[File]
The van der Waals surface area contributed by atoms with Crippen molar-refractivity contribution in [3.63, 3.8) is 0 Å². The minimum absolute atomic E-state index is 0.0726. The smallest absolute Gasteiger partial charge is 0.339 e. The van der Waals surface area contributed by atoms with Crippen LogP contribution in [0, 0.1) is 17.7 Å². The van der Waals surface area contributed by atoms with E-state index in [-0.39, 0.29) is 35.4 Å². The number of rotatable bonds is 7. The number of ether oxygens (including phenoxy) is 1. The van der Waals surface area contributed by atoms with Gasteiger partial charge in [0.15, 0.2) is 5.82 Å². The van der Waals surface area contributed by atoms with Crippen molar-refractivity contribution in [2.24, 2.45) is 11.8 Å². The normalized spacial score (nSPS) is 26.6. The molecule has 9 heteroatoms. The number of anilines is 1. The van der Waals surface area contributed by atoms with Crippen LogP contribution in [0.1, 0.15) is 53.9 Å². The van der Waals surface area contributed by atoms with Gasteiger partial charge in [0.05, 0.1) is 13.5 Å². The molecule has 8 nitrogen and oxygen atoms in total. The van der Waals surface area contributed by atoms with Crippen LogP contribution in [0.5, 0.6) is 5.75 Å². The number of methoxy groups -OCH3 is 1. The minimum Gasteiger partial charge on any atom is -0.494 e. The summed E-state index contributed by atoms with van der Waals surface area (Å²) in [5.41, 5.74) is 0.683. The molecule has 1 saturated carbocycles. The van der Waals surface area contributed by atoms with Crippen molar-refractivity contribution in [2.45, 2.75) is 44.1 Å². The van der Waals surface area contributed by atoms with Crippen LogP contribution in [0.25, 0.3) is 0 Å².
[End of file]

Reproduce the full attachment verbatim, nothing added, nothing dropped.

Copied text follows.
The van der Waals surface area contributed by atoms with Crippen molar-refractivity contribution in [3.63, 3.8) is 0 Å². The minimum absolute atomic E-state index is 0.0726. The smallest absolute Gasteiger partial charge is 0.339 e. The van der Waals surface area contributed by atoms with Crippen LogP contribution in [0, 0.1) is 17.7 Å². The van der Waals surface area contributed by atoms with E-state index in [-0.39, 0.29) is 35.4 Å². The number of rotatable bonds is 7. The number of ether oxygens (including phenoxy) is 1. The van der Waals surface area contributed by atoms with Gasteiger partial charge in [0.15, 0.2) is 5.82 Å². The van der Waals surface area contributed by atoms with Crippen molar-refractivity contribution in [2.24, 2.45) is 11.8 Å². The normalized spacial score (nSPS) is 26.6. The molecule has 9 heteroatoms. The number of anilines is 1. The van der Waals surface area contributed by atoms with Crippen LogP contribution in [0.1, 0.15) is 53.9 Å². The van der Waals surface area contributed by atoms with Gasteiger partial charge in [0.05, 0.1) is 13.5 Å². The molecule has 8 nitrogen and oxygen atoms in total. The van der Waals surface area contributed by atoms with Crippen LogP contribution in [0.5, 0.6) is 5.75 Å². The number of methoxy groups -OCH3 is 1. The minimum Gasteiger partial charge on any atom is -0.494 e. The summed E-state index contributed by atoms with van der Waals surface area (Å²) in [5.41, 5.74) is 0.683. The molecule has 1 saturated carbocycles. The van der Waals surface area contributed by atoms with Crippen molar-refractivity contribution in [2.45, 2.75) is 44.1 Å². The van der Waals surface area contributed by atoms with Crippen LogP contribution in [0.25, 0.3) is 0 Å².